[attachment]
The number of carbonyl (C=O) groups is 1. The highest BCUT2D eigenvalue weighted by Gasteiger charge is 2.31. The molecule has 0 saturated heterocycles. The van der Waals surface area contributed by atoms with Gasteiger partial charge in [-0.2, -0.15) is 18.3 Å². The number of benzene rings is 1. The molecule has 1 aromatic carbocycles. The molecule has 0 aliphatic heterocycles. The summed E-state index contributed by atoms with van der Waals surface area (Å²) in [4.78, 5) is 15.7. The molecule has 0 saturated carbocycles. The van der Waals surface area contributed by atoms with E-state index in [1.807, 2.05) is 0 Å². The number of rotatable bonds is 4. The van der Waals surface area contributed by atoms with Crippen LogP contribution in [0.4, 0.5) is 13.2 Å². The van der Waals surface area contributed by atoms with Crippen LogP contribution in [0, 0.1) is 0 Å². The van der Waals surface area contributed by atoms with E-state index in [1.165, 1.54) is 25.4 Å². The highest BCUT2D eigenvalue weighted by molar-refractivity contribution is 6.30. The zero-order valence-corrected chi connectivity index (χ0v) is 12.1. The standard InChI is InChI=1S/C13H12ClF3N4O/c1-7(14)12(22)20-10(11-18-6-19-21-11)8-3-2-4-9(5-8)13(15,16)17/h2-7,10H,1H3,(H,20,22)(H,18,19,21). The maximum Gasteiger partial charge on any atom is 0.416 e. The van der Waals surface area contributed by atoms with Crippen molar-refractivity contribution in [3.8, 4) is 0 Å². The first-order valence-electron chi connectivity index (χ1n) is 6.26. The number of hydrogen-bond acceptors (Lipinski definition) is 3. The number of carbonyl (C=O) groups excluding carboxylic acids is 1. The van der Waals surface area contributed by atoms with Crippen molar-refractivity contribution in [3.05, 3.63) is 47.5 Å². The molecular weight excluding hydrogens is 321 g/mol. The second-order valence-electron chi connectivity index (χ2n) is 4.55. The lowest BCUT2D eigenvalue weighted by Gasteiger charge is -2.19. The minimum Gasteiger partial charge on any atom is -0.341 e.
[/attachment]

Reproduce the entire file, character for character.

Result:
The number of carbonyl (C=O) groups is 1. The highest BCUT2D eigenvalue weighted by Gasteiger charge is 2.31. The molecule has 0 saturated heterocycles. The van der Waals surface area contributed by atoms with Gasteiger partial charge in [-0.2, -0.15) is 18.3 Å². The number of benzene rings is 1. The molecule has 1 aromatic carbocycles. The molecule has 0 aliphatic heterocycles. The summed E-state index contributed by atoms with van der Waals surface area (Å²) in [4.78, 5) is 15.7. The molecule has 0 saturated carbocycles. The van der Waals surface area contributed by atoms with E-state index in [1.807, 2.05) is 0 Å². The number of rotatable bonds is 4. The van der Waals surface area contributed by atoms with Crippen LogP contribution in [0.4, 0.5) is 13.2 Å². The van der Waals surface area contributed by atoms with Crippen LogP contribution in [0, 0.1) is 0 Å². The van der Waals surface area contributed by atoms with E-state index in [1.165, 1.54) is 25.4 Å². The highest BCUT2D eigenvalue weighted by molar-refractivity contribution is 6.30. The zero-order valence-corrected chi connectivity index (χ0v) is 12.1. The standard InChI is InChI=1S/C13H12ClF3N4O/c1-7(14)12(22)20-10(11-18-6-19-21-11)8-3-2-4-9(5-8)13(15,16)17/h2-7,10H,1H3,(H,20,22)(H,18,19,21). The maximum Gasteiger partial charge on any atom is 0.416 e. The van der Waals surface area contributed by atoms with Crippen molar-refractivity contribution in [3.8, 4) is 0 Å². The first-order valence-electron chi connectivity index (χ1n) is 6.26. The number of hydrogen-bond acceptors (Lipinski definition) is 3. The number of carbonyl (C=O) groups excluding carboxylic acids is 1. The van der Waals surface area contributed by atoms with Crippen molar-refractivity contribution in [3.05, 3.63) is 47.5 Å². The molecular weight excluding hydrogens is 321 g/mol. The second-order valence-electron chi connectivity index (χ2n) is 4.55. The lowest BCUT2D eigenvalue weighted by Gasteiger charge is -2.19. The minimum Gasteiger partial charge on any atom is -0.341 e.